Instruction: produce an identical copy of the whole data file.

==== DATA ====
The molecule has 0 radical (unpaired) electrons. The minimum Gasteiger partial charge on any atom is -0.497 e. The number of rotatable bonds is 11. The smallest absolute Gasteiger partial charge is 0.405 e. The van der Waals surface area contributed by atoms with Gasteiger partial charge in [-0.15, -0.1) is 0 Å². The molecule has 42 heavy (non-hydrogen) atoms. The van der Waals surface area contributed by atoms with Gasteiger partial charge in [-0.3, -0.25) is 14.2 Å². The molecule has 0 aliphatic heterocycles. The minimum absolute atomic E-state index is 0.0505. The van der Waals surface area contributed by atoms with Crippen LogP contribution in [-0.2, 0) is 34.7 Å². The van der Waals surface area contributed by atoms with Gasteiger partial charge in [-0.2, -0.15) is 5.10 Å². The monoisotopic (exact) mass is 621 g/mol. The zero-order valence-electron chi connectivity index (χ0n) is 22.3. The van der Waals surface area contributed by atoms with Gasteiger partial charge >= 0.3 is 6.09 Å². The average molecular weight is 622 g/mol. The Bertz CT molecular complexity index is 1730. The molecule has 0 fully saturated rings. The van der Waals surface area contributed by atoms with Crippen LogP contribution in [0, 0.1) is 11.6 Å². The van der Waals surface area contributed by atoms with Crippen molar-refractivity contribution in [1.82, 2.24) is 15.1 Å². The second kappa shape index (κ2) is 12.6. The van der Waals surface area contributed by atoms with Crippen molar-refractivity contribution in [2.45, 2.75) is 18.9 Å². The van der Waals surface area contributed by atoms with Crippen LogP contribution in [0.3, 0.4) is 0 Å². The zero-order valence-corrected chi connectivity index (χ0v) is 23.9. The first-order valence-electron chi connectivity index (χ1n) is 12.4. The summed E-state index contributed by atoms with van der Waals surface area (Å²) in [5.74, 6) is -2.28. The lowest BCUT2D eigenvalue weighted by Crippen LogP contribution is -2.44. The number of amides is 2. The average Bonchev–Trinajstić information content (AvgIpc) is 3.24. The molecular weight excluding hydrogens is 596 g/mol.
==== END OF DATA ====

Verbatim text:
The molecule has 0 radical (unpaired) electrons. The minimum Gasteiger partial charge on any atom is -0.497 e. The number of rotatable bonds is 11. The smallest absolute Gasteiger partial charge is 0.405 e. The van der Waals surface area contributed by atoms with Gasteiger partial charge in [-0.15, -0.1) is 0 Å². The molecule has 42 heavy (non-hydrogen) atoms. The van der Waals surface area contributed by atoms with Gasteiger partial charge in [-0.3, -0.25) is 14.2 Å². The molecule has 0 aliphatic heterocycles. The minimum absolute atomic E-state index is 0.0505. The van der Waals surface area contributed by atoms with Crippen LogP contribution in [-0.2, 0) is 34.7 Å². The van der Waals surface area contributed by atoms with Gasteiger partial charge in [-0.2, -0.15) is 5.10 Å². The monoisotopic (exact) mass is 621 g/mol. The zero-order valence-electron chi connectivity index (χ0n) is 22.3. The van der Waals surface area contributed by atoms with Gasteiger partial charge >= 0.3 is 6.09 Å². The average molecular weight is 622 g/mol. The Bertz CT molecular complexity index is 1730. The molecule has 0 fully saturated rings. The van der Waals surface area contributed by atoms with Crippen LogP contribution in [0, 0.1) is 11.6 Å². The van der Waals surface area contributed by atoms with Crippen molar-refractivity contribution in [1.82, 2.24) is 15.1 Å². The second kappa shape index (κ2) is 12.6. The van der Waals surface area contributed by atoms with Crippen molar-refractivity contribution in [2.45, 2.75) is 18.9 Å². The van der Waals surface area contributed by atoms with Crippen LogP contribution in [0.3, 0.4) is 0 Å². The zero-order valence-corrected chi connectivity index (χ0v) is 23.9. The first-order valence-electron chi connectivity index (χ1n) is 12.4. The summed E-state index contributed by atoms with van der Waals surface area (Å²) in [5.74, 6) is -2.28. The lowest BCUT2D eigenvalue weighted by Crippen LogP contribution is -2.44. The number of amides is 2. The average Bonchev–Trinajstić information content (AvgIpc) is 3.24. The molecular weight excluding hydrogens is 596 g/mol.